Tyler Seguin and Patrice Bergeron could not solve Ondrej Pavelec on any of a combined nine shots in 65 minutes of full-fledged hockey action. But once all opposing skaters were cleared for the shootout, the Boston Bruins linemates inserted the deciding goals to garner the extra point in a 2-1 triumph over the Winnipeg Jets.
Bergeron and Seguin combined for exactly one-third of Boston’s 27 stabs at Pavelec, although a dense 15 different skaters recorded at least one stab at the Jets goaltender. That included every forward aside from grinders Daniel Paille and Shawn Thornton.
There was just as much balance on opposing property as there was in stymieing Winnipeg on the home front, enabling an arm-wrestling match that saw each party succeed once on 27 shots apiece.
Although the Bruins ultimately emerged with the maximum two-point package and can be satisfied with the 2-0-0 start to their season, the course of Monday afternoon’s action still unveiled room for improvement.
With three points cultivated from the TD Garden ice, two going to the Bruins and the other given away to the visitor, it is appropriate to underscore two pluses and one blemish on Boston’s end.
Here they are in a little more depth.
Tuukka Rask was directly tested once over a scope of four short-handed segments Monday, snuffing an Olli Jokinen wraparound with less than two seconds to spare in regulation. His skating mates kept the Winnipeg power play from pestering him on two kills in the second period and then for a combined 2:49 of short-handed action in overtime.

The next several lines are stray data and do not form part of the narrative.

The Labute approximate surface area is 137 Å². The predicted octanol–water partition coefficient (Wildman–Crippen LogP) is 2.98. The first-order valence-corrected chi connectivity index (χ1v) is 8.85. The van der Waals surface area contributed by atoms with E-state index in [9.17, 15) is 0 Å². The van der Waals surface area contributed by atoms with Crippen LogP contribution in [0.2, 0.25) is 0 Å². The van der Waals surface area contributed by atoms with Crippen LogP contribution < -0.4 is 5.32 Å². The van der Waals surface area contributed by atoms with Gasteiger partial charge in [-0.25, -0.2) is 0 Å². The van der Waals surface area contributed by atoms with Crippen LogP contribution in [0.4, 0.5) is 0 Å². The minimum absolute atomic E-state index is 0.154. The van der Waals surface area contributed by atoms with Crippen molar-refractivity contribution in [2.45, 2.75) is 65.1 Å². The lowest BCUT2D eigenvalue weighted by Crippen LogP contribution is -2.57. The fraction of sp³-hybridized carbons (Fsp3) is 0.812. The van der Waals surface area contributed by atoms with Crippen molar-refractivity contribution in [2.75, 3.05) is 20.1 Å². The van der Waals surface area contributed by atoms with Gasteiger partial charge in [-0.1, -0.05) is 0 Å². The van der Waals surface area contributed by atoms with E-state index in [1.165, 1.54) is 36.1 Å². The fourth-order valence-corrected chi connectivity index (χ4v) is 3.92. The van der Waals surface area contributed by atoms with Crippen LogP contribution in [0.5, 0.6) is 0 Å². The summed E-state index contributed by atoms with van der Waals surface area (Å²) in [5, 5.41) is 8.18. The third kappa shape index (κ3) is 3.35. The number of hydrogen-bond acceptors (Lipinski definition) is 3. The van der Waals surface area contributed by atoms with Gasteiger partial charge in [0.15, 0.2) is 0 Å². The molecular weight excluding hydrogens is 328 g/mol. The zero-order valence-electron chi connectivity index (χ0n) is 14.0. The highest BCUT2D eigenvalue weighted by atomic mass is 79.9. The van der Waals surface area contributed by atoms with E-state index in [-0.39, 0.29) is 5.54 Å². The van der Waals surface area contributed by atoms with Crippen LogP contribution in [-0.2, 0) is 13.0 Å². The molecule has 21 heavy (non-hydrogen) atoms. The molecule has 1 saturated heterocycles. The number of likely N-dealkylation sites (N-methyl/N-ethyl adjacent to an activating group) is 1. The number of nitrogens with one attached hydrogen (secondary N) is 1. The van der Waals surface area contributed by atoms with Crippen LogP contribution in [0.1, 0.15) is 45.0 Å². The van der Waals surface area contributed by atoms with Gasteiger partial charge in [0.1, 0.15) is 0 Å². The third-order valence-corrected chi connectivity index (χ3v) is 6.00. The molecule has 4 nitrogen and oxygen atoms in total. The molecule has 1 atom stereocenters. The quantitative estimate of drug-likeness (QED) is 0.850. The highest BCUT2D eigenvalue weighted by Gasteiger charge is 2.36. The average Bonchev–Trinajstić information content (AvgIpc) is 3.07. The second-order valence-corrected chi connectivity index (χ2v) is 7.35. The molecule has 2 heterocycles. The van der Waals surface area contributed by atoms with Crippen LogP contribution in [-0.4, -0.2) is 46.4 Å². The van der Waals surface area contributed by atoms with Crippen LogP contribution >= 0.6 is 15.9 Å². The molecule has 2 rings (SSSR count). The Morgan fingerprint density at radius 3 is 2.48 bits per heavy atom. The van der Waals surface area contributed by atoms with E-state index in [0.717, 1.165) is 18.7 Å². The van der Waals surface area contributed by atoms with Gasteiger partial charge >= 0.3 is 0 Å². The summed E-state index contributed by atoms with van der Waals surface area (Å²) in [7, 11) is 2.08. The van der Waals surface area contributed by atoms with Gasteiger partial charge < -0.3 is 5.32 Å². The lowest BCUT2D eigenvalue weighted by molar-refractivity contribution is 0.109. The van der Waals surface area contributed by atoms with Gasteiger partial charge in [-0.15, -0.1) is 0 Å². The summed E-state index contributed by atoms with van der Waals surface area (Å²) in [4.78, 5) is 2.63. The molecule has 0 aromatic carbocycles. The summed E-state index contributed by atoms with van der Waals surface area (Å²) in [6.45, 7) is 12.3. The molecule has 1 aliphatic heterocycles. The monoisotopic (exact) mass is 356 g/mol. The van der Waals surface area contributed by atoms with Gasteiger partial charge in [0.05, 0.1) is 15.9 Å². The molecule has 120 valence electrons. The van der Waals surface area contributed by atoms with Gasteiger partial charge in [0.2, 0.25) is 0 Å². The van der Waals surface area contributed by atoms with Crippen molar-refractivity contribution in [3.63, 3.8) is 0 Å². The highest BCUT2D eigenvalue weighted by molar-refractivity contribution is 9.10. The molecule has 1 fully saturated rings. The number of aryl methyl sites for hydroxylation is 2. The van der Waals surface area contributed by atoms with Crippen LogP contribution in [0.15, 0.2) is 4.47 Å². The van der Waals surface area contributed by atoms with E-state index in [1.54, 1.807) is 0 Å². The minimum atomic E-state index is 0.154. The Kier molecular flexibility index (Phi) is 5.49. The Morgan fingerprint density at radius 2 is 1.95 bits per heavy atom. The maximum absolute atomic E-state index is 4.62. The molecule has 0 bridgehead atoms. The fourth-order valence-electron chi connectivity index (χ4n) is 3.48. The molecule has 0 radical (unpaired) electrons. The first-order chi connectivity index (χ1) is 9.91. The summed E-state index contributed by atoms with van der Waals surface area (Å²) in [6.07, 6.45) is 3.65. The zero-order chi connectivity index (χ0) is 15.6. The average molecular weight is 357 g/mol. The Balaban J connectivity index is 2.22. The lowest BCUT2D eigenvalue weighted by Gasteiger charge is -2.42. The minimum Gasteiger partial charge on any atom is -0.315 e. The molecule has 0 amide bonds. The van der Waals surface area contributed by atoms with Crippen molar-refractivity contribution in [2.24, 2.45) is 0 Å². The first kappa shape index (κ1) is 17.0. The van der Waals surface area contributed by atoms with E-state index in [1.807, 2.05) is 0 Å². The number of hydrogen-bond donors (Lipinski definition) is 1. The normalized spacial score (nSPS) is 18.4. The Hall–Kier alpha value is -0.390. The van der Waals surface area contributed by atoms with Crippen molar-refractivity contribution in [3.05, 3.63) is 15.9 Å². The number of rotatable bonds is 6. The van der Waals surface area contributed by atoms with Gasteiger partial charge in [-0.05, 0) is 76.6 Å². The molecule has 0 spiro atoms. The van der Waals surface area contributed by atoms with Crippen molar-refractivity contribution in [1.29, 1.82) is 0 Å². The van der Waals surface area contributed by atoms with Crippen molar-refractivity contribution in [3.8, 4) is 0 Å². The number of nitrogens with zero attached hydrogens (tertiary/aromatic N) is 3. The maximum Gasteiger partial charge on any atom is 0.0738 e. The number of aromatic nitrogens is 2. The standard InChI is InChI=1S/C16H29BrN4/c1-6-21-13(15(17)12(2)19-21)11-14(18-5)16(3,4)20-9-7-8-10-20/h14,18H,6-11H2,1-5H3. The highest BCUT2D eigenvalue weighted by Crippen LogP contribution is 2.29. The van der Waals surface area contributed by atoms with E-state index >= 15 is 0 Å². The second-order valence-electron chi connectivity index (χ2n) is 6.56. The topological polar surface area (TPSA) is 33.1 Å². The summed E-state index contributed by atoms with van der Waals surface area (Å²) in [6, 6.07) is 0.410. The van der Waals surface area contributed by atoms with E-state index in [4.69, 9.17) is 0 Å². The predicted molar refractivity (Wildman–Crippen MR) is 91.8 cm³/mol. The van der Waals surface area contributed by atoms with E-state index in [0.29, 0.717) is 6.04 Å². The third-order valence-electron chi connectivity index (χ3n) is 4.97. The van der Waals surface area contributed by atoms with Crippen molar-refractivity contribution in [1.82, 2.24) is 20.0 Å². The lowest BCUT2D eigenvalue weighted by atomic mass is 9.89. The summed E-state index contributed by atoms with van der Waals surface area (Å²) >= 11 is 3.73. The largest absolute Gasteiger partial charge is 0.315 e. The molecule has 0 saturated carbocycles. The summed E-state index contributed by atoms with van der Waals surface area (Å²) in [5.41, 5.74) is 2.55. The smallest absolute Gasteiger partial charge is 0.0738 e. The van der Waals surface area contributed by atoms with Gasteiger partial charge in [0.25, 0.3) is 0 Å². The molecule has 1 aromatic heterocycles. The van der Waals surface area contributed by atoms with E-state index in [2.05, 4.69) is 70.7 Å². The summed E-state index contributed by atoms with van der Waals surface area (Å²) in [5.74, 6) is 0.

Bergeron played like a true reigning Selke Trophy-winner in the way he spearheaded much of that PK and at times converted defense to offense when his team was a man down. When a Johnny Boychuk sentence carried over to the bonus round, Bergeron won the opening draw at center ice and the next faceoff 19 seconds later on Winnipeg property.
Later, with towering captain Zdeno Chara off for holding and 26 seconds to spare, Bergeron blocked a Tobias Enstrom attempt.
Defensemen Adam McQuaid, Aaron Johnson and Andrew Ference each preceded Bergeron in blocking a Winnipeg power-play bid in either the second or fourth period. Ference and Boychuk combined for nine blocks overall, and the team 22, as it gave Rask a manageable workload of 27 challenges.
To start Monday’s matinee, the home faithful saw two unsavory omens in as many minutes of play, as the Bruins brooked two progressively detrimental testaments to a slow, early afternoon start.
They iced the puck off the opening draw and then shed first blood within the first two minutes, as Winnipeg’s Chris Thorburn polished a Paul Postma rebound.
A Brad Marchand equalizer at 14:12 of the opening stanza proved to make the decisive shootout possible. However, fate played a part in granting the Jets a regulation point, as four of Boston’s regulation stabs hit the pipe of the Winnipeg cage.
In essence, delete those first two minutes and the Bruins would have put Winnipeg away without having to rely on the arbitrary one-on-one lightning round. That will be something to jot down for future reference.
As mentioned, Tyler Seguin had one of the better multitudes of stimulating looks around Pavelec’s net, but he is still without a goal through two games. However, he set up Marchand’s strike within seconds of forcing a turnover to hatch the goose egg in his point column.
While finally beating the likes of Pavelec on a penalty shot may not count towards his individual transcript, that along with his assist ought to give Seguin a timely mental boost as he continues to re-acclimate to the NHL.